The nursery was bustling as boss Gage barked out orders to us workers in preparation for the arrival of the Consulate, a group of the higher-class humans. They help to maintain order and work as a go-between for the people of the city and the revenants. The Consulate visits the nursery a handful of times each year. On-site inspections are what they call it. I think they just want to remind us of our place in the world.
The sun was midway through the sky when the whistle blew signaling us workers that it was time for lunch. I grabbed my bag and headed out to the roof of the nursery to eat my cucumber sandwich—as I have done every day for the past two years.
No one comes out to the rooftop to eat. Most of the other workers congregate in the alleyway outside the nursery. They trade their lunches and place their bets as cards begin to fly. For the next hour, some poor soul will end up going hungry because they lost their lunch in a hand of cards.
The sun was hot today. Its rays warmed my skin as I rested against the opaque wall of the nursery roof. Off in the distance, the sky rumbled as dark ominous clouds crossed over the mountain. Rain was coming and with it the humidity. The south is nothing if not humid. The clouds would be a welcome sight if only they didn’t bring with them the promise of an increase in mosquitos and flies. At least I won’t have to go and help cart water from the nearby river to the nursery. The rain barrels surrounding the nursery have been dry for more than two weeks. It would be nice to give my aching back a rest for a while.
The sound of footsteps from the side of the nursery roof catch my attention. The smell of tomato and earth hits my nose as I wait for Val to try her measly attempt to sneak up on me. Val has been my best friend since we were children. We went to school together and now work together at the nursery. She always tries to catch me off guard. It is a game we have played for as long as I can remember.
Her shoe scraped against the brick floor as she edged closer. She has never been able to sneak up on me. I can usually hear or smell her before she has the chance. Twisting my body around the corner, I caught her off guard. “Gotcha!” Val jumped and nearly fell to the floor.
“Jesus, Phoebe, you almost gave me a heart attack.” Val laughed and moved to sit next to me, her hands void of lunch.
“Let me guess,” I said as I broke my sandwich in half. “You lost your lunch in the alley before you came up here, didn’t you?” Val took half of my sandwich and devours it in one bite.
“I almost won this time though,” she said with a full mouth. “One more three and I would have won. We would be feasting like queens had I gotten it.”
“Had you gotten it, you would still be down in the alley playing with the commoners.” Val laughed as she leaned back against the wall of the nursery.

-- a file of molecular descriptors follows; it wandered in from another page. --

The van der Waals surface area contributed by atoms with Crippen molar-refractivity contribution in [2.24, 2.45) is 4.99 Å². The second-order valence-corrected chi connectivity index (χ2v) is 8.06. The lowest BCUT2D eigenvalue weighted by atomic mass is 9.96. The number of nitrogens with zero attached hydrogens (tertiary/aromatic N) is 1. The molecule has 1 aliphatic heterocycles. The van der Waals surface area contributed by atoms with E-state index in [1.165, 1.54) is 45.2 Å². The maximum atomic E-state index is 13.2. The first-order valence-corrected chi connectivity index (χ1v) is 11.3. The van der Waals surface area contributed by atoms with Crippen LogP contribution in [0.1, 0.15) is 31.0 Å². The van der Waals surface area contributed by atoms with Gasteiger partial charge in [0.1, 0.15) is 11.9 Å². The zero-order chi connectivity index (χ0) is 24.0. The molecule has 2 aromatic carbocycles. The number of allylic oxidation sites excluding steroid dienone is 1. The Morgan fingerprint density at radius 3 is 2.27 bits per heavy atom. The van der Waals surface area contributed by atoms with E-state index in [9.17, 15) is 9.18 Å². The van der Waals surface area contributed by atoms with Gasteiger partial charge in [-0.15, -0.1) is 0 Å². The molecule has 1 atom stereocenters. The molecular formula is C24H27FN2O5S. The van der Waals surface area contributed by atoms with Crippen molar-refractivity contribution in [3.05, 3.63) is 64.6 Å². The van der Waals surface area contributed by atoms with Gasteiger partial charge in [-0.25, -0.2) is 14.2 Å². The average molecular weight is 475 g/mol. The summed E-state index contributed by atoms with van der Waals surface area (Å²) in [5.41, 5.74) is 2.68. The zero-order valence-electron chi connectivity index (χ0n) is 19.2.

“One day,” she said. “One day you will join us commoners in the alley and find out that there is more to life than sitting alone up here on this vacant roof.”
“What’s wrong with the roof?” I asked.
“Nothing is wrong with the roof,” Val replied. “But you are always alone up here.”
“I like being alone,” I replied. “Besides, I have the birds and the sky as my companions. What more could I need?”
“One day, Phoebe, you are going to eat those words,” Val said with a laugh. “One day. Just you wait and see.” The whistle blew signaling the end of lunch.
Back to Work.
Every day is the same. As soon as the sun has risen, I leave Pappy behind—asleep in his chair with a book on his lap—and make my way to the nursery.
Once the last whistle blows, I rush from the nursery back to our small apartment. You don’t want to be out on the streets in the city at night. Rape gangs and headhunters own the streets after dark. People have gone missing or ended up in comfort houses after being captured by the evil that lurks in the shadows. There are even rumors that the revenants leave their tower after dark to scour the streets in search of a fresh meal.
Blood straight from the source rather than from a bag.
I don’t know what I would do if I were to come face to face with a revenant. I’m not even sure what they look like. Val said she one once, from a distance. He was cloaked in black with a silver cross hanging low across his chest. I had asked her how she knew it was a revenant, but the whistle had blown, and we had to return to work before she could answer.
The streets are emptying fast as the sun sets lower in the sky. Hues of orange and red reflect from the revenant tower in the distance. The tower stands taller than any other building in the city. When the sun rises and sets, the tower acts as a lantern for the city surrounding it. It’s mirrored surface sending rays of light across the expanse of buildings. A beacon of both hope and despair.
Hope for the upper class. Because of the revenants, they live in prosperity, never worrying about where their next meal will come from or having to donate blood. But for us in the lower part of the city, it is a constant reminder of what we must exchange in order to survive.
Some say we are blessed to live in the city instead of scavenging outside the city’s walls. While others say we no more than sheep living in the lions’ den.
A food source. The sustenance of the revenants.
We are nothing more than cows waiting to be slaughtered.
An offering for the continuation of the human race.
Personally, I don’t know which I believe. As long as Pappy has a roof over his head, clothes on his back, and food in his belly then I am satisfied. If it weren’t for Pappy adopting me and raising me as his own, I wouldn’t be here now. He is both my father and my savior. Because of that I owe him my life and would willingly give my own if it meant saving his.
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